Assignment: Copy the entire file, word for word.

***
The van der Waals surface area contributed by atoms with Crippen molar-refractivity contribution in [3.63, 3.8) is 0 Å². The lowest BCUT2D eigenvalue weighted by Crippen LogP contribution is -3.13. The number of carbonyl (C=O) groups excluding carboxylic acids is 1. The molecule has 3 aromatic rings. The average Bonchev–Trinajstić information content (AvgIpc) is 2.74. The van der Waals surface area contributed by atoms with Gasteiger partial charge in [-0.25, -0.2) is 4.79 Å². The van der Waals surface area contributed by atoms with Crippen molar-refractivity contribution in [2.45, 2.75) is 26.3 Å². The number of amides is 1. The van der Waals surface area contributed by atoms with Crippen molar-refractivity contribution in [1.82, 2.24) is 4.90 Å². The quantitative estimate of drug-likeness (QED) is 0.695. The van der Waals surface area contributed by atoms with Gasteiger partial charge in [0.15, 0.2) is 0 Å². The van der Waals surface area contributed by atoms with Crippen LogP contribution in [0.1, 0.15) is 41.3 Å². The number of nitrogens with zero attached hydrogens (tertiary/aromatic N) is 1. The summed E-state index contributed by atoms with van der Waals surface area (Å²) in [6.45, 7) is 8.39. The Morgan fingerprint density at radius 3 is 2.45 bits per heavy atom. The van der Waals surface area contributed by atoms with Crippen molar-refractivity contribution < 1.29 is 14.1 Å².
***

The van der Waals surface area contributed by atoms with Crippen molar-refractivity contribution in [3.63, 3.8) is 0 Å². The lowest BCUT2D eigenvalue weighted by Crippen LogP contribution is -3.13. The number of carbonyl (C=O) groups excluding carboxylic acids is 1. The molecule has 3 aromatic rings. The average Bonchev–Trinajstić information content (AvgIpc) is 2.74. The van der Waals surface area contributed by atoms with Gasteiger partial charge in [-0.25, -0.2) is 4.79 Å². The van der Waals surface area contributed by atoms with Crippen molar-refractivity contribution in [2.45, 2.75) is 26.3 Å². The number of amides is 1. The van der Waals surface area contributed by atoms with Crippen molar-refractivity contribution in [1.82, 2.24) is 4.90 Å². The quantitative estimate of drug-likeness (QED) is 0.695. The van der Waals surface area contributed by atoms with Gasteiger partial charge in [0.15, 0.2) is 0 Å². The van der Waals surface area contributed by atoms with Crippen LogP contribution in [0.1, 0.15) is 41.3 Å². The number of nitrogens with zero attached hydrogens (tertiary/aromatic N) is 1. The summed E-state index contributed by atoms with van der Waals surface area (Å²) in [6.45, 7) is 8.39. The Morgan fingerprint density at radius 3 is 2.45 bits per heavy atom. The van der Waals surface area contributed by atoms with Crippen molar-refractivity contribution < 1.29 is 14.1 Å².